Pharmacology Watch

Does Aspirin Prevent Cancer?

In this issue: Aspirin and cancer prevention; rivaroxaban for pulmonary embolism; new rhinosinusitis practice guidelines; and FDA actions.

Is recommending aspirin next?

Should aspirin be recommended to prevent cancer? Many lines of evidence have suggested that regular low-dose aspirin reduces the risk of colorectal cancer. Can the inexpensive wonder drug reduce the risk of other cancers as well? Researchers in England led by Dr. Peter Rothwell recently published three meta-analyses that looked at aspirin use and long-term cancer incidence and metastasis, as well as the short-term effect on cancer incidence and mortality, and the effect of aspirin on cancer metastasis. More than 200 studies were included in the meta-analyses, which were initially done to assess aspirin's benefit on vascular disease. The three new studies used a combination of case-control, cohort, and randomized clinical trials.

In the long-term study, the 20-year risk of cancer death and metastases was evaluated whereas the short-term study looked at a 3-5 year time frame. The trial for prevention of metastatic disease included five large, randomized trials of daily aspirin vs control in patients who had new solid cancer diagnosed during the trial. In the long-term study, the odds ratio for colon cancer incidence was 0.62 in favor of aspirin, and the odds ratio was 0.58 for death from colon cancer in favor of aspirin. There were similar reductions in the rates of esophageal, gastric, biliary, and breast cancer. The rate of distant metastases was also reduced. The other two studies also showed reduced rates of cancer and reduced rates of metastatic disease.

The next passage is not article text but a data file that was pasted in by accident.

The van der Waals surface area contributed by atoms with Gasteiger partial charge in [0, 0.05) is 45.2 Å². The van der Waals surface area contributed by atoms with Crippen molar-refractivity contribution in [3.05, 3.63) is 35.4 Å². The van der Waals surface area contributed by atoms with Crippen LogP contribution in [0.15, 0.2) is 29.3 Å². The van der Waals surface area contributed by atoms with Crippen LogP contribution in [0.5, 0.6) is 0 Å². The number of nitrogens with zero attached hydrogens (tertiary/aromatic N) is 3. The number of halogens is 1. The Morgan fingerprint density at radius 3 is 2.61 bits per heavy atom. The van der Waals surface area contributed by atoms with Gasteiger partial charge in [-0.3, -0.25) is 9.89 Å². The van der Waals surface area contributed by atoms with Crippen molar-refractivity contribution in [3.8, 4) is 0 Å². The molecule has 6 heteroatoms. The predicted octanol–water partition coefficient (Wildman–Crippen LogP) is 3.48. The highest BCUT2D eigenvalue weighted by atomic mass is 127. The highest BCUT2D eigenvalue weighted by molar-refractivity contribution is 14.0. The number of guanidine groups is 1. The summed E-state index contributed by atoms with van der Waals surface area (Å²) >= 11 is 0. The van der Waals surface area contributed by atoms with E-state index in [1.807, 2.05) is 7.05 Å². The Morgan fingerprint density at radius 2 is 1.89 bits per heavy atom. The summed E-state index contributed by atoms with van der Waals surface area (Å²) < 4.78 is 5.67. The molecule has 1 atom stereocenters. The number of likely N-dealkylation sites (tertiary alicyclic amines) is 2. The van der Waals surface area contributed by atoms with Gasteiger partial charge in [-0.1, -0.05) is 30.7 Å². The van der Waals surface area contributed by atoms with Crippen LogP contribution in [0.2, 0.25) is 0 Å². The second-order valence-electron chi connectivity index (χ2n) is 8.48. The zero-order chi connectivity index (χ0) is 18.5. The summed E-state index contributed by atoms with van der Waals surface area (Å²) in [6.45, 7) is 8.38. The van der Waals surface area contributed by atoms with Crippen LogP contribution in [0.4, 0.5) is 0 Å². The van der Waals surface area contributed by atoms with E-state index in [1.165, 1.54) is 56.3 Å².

In the short-term study, cancer rates were 24% lower with aspirin use at 3 years. Curiously, aspirin did not reduce the risk of vascular events but there was no increased risk of major bleeding, including intracranial hemorrhage.

In the meta-analysis of five trials looking at the rate of metastatic disease, a 36% reduction in cancer metastasis was noted, including a 46% reduction in metastatic adenocarcinoma (all three studies published online in Lancet and Lancet Oncology March 21, 2012.) An accompanying editorial points out that these studies show that aspirin at any dose reduces nonvascular deaths by 12% and cancer death by 15% with benefits seen within 3 years for higher doses (> 300 mg/day) and at 5 years for lower doses (< 300 mg/day). The major critique of the studies comes from the United States where the Women's Health Initiative Study and the Physicians' Health Study both failed to show benefit from aspirin on cancer mortality. Both of these studies used low-dose aspirin every other day, a dose that may be too low to show biological effect on cancer. Another critique suggests that aspirin may lead to earlier diagnosis of colorectal cancer since it may cause earlier gastrointestinal bleeding, explaining the lower mortality rate. Despite these concerns, the editorialists suggest that this "impressive collection of data moves us another step closer to broadening recommendations for aspirin use. Moreover, future evidence-based guidelines for aspirin prophylaxis can no longer consider the use of aspirin for the prevention of vascular disease in isolation from cancer prevention." (Lancet published online March 21, 2012).

Rivaroxaban for pulmonary embolism